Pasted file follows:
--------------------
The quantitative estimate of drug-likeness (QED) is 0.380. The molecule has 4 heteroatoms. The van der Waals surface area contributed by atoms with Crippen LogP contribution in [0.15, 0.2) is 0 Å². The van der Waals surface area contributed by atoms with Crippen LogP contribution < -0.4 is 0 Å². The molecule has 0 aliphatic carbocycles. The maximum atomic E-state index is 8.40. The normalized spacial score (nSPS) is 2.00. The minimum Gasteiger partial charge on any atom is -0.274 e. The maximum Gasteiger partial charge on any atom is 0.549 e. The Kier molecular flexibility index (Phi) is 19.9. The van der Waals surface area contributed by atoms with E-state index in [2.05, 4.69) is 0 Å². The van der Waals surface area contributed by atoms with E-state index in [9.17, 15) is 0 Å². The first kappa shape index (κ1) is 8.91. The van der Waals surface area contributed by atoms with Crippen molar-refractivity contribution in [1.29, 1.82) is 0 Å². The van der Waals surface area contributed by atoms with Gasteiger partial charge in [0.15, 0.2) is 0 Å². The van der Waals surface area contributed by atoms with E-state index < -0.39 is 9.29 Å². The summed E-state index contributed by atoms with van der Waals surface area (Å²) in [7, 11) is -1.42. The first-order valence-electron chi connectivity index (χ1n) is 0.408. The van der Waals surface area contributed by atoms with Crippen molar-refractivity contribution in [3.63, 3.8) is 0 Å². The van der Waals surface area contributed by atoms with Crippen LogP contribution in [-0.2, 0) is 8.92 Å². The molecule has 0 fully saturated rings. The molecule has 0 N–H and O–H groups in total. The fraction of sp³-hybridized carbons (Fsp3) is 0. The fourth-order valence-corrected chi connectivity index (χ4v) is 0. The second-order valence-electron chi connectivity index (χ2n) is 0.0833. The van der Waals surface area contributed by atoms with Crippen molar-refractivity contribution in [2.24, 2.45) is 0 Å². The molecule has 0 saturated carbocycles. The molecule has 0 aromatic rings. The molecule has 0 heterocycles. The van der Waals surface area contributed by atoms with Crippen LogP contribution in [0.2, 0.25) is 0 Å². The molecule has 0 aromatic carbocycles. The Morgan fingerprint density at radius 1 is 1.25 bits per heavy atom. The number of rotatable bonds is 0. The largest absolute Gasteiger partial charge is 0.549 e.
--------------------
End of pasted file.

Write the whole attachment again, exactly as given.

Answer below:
The quantitative estimate of drug-likeness (QED) is 0.380. The molecule has 4 heteroatoms. The van der Waals surface area contributed by atoms with Crippen LogP contribution in [0.15, 0.2) is 0 Å². The van der Waals surface area contributed by atoms with Crippen LogP contribution < -0.4 is 0 Å². The molecule has 0 aliphatic carbocycles. The maximum atomic E-state index is 8.40. The normalized spacial score (nSPS) is 2.00. The minimum Gasteiger partial charge on any atom is -0.274 e. The maximum Gasteiger partial charge on any atom is 0.549 e. The Kier molecular flexibility index (Phi) is 19.9. The van der Waals surface area contributed by atoms with E-state index in [2.05, 4.69) is 0 Å². The van der Waals surface area contributed by atoms with E-state index in [9.17, 15) is 0 Å². The first kappa shape index (κ1) is 8.91. The van der Waals surface area contributed by atoms with Crippen molar-refractivity contribution in [1.29, 1.82) is 0 Å². The van der Waals surface area contributed by atoms with Gasteiger partial charge in [0.15, 0.2) is 0 Å². The van der Waals surface area contributed by atoms with E-state index < -0.39 is 9.29 Å². The summed E-state index contributed by atoms with van der Waals surface area (Å²) in [7, 11) is -1.42. The first-order valence-electron chi connectivity index (χ1n) is 0.408. The van der Waals surface area contributed by atoms with Crippen molar-refractivity contribution in [3.63, 3.8) is 0 Å². The van der Waals surface area contributed by atoms with Crippen LogP contribution in [-0.2, 0) is 8.92 Å². The molecule has 0 fully saturated rings. The molecule has 0 N–H and O–H groups in total. The fraction of sp³-hybridized carbons (Fsp3) is 0. The fourth-order valence-corrected chi connectivity index (χ4v) is 0. The second-order valence-electron chi connectivity index (χ2n) is 0.0833. The van der Waals surface area contributed by atoms with Crippen molar-refractivity contribution in [2.24, 2.45) is 0 Å². The molecule has 0 saturated carbocycles. The molecule has 0 aromatic rings. The molecule has 0 heterocycles. The van der Waals surface area contributed by atoms with Crippen LogP contribution in [0.2, 0.25) is 0 Å². The molecule has 0 aromatic carbocycles. The Morgan fingerprint density at radius 1 is 1.25 bits per heavy atom. The number of rotatable bonds is 0. The largest absolute Gasteiger partial charge is 0.549 e.